Papers of Dr. Leo Jacobsohn (1881-1944). The papers consist of the many collections of predominantly print ephemera that
Jacobsohn gathered throughout the time he lived in Berlin. Dating mostly from 1914-1933, the collections include World War
I materials (including ration cards, ration appeals, official paperwork, newspapers, and more) as well as materials from the
inter-war Weimar period (especially political flyers and election materials). Overall, Jacobsohn's collections reflect German
officialdom, shortages, inflation, and the rise of National Socialism from the perspective of a well-connected doctor in Germany's
cultural, political, and social center. Jacobsohn was born in Putzig (former Prussia) and received his degree as a Doctor
of Medicine in 1905 from the University of Freiburg. In 1914, he joined the staff of Moabit Hospital in Berlin and developed
a private practice in the city for internal medicine and neuropsychiatry. One of Jacobsohn's main hobbies was collecting
print ephemera, and he began a collection of newspaper clippings in the months leading up to World War I. After World War
I ended, Jacobsohn continued to collect posters, newspaper, pamphlets, and flyers; he eventually gathered a huge variety of
materials regarding the post-war German revolution of 1918-1919 as well as propaganda and ephemera from the many political
parties of the Weimar era (1919-1933). Once Hitler came to power in 1933, Jacobsohn all but stopped collecting. In 1938,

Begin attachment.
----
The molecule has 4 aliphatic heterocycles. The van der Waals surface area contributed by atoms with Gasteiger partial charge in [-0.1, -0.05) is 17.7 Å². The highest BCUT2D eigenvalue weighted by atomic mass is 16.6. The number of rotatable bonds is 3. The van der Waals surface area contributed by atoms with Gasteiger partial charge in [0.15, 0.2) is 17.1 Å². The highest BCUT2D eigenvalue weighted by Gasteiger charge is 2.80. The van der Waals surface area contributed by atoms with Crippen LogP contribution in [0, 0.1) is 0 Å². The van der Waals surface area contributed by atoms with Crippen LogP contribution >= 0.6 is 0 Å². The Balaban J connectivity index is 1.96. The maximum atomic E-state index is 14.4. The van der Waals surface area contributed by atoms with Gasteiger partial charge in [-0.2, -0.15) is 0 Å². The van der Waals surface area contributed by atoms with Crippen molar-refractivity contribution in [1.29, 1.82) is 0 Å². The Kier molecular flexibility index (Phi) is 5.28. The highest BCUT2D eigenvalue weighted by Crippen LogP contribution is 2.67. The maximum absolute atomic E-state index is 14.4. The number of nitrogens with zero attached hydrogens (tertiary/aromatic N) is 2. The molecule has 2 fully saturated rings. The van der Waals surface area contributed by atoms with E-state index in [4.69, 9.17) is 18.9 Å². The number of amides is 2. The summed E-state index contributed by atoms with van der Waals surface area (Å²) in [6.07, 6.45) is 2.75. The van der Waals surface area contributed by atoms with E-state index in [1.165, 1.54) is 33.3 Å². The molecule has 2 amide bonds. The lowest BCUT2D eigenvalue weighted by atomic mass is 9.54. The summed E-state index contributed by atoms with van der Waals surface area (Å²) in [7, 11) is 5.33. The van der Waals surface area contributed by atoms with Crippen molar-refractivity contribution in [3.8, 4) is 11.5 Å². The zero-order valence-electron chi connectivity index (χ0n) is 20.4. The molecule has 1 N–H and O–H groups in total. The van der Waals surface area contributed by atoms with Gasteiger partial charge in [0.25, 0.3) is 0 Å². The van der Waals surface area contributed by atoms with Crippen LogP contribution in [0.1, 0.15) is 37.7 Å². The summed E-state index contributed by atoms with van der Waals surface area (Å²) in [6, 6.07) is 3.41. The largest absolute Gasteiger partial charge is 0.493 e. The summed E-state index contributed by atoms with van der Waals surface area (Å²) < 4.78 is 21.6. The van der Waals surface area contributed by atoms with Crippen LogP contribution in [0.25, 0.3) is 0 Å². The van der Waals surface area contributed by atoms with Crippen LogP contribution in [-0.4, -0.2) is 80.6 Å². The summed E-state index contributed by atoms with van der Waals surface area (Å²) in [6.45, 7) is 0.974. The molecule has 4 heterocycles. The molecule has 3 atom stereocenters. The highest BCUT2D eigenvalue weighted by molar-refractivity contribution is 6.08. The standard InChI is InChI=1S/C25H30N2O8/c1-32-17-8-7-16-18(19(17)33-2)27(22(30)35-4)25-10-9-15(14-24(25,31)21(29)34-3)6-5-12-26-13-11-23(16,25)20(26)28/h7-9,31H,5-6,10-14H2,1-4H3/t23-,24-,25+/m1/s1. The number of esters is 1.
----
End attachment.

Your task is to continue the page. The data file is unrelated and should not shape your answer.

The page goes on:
Jacobsohn left Berlin for Los Angeles, where he died in 1944.
Dr. Leo Jacobsohn was born in Putzig, a small town in the state of Prussia in the former German Empire (modern day Puck, Poland),
on 1881 May 21/22 to Dr. Eugen (?) Jacobsohn and his wife, Franziska Jacobsohn (?). He received his degree as a Doctor of
Medicine in 1905 from the University of Freiburg. Soon after, by 1907, he had moved to back to Prussia (to the city of Danzig,
modern day Gdańsk, Poland), just south from where he was born. He was able to visit New York and Central Brazil that same
year. In 1909, he moved to the Charlottenburg district of Berlin. By 1914, he was on staff at the Moabit Hospital in Berlin
and simultaneously worked to develop a private practice in the city for internal medicine and neuropsychiatry, which eventually
became his focus after the war ended in 1918.
14 Linear Feet
28 boxes, 1 map case folder
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